Don't need an in depth answer here: Corporate profit. Simple. The major oil companies and the major entertainment companies control the pricing to an extent. But it really isn't simple at all. We want to drive, we don't seem to care about the fact that we're vulnerable to global issues. Oil is a limited comodity. Movies on the other hand get more and more expensive to make, hence more and more costly to see. For each blockbuster, there are 25 failures. at least. and the public wants blockbusters, so the stakes go up and up. In many respects, it 's similar to the publishing industry. Only a few major successes fuel the profits, and those few like HP allow for the countless midlist authors and others.
The fabric weaves of its own will...

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Part A

Post by LightBrigade »

The marginal activity in Publishing On Demand proves again that as in the case of loans and gadgets, the author is turned into a consumer urged by the archetypal need of social recognition as an individual who is not known for any other merit of character, and thus prompted to spend towards it on the grounds of low affordability – allegedly and only at first sight.

The author in POD becomes another consumer. To buy recognition…

Or is it publicity? The answer is obvious when the author is to actually promote and to a large extent distribute their work then.

Unless some author thinks I will ever possibly come to know them, simply because they are merely included in the Selling Houses lists (to avoid naming). How many of those listed there are known to the reader now?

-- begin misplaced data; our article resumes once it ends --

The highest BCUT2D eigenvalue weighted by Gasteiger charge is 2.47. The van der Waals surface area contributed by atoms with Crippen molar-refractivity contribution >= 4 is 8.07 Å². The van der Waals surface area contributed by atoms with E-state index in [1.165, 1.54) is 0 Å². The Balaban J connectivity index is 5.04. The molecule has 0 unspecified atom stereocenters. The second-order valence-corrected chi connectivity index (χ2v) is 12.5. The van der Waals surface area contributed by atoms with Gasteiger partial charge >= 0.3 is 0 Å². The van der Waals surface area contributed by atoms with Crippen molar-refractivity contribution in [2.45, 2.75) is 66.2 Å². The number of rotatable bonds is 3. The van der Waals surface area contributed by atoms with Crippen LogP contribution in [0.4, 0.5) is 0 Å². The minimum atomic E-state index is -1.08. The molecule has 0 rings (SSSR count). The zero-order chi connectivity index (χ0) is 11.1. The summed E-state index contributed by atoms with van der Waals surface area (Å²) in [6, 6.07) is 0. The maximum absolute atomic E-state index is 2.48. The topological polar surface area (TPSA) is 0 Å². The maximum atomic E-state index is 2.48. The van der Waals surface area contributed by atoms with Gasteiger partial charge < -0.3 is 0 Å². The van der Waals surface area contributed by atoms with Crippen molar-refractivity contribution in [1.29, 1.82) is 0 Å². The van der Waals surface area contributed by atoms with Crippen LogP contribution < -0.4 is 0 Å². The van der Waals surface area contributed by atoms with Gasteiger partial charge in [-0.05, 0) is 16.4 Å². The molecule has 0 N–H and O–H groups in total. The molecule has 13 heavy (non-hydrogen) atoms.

In POD the Publisher is the printer doing part of the logistics and the ad boy for a couple of posters, part of which cost, if not whole, the author pays for _anyway_.

“The plan” is a further consumer-friendly kind of vanity press.
When people agree with me, I always feel that I must be wrong. -- Oscar Wilde --

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Part B

Post by LightBrigade »

If corporate profit is the cause for high prices in the film-making and energy fuel industry, could the same be also valid for the publishing industry?

Unless this industry section is angelic.

If genuine talent generated revenue, fake and imposed consuming needs en masse driving to debt would be an unnecessary practice – Advertising is the only sector of Industry where genuine talent is nowadays of any use.

The Martini Advertisement would not use George Clooney (genuine talent) and wars (for lack of talent) in far, expendable parts of the globe would not be necessary in order to augment the target margins of the Construction and WMD sectors corporate profit.
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Anyway, common sense is aware when anyone comes forth to dictate what people need to know in depth.
When people agree with me, I always feel that I must be wrong. -- Oscar Wilde --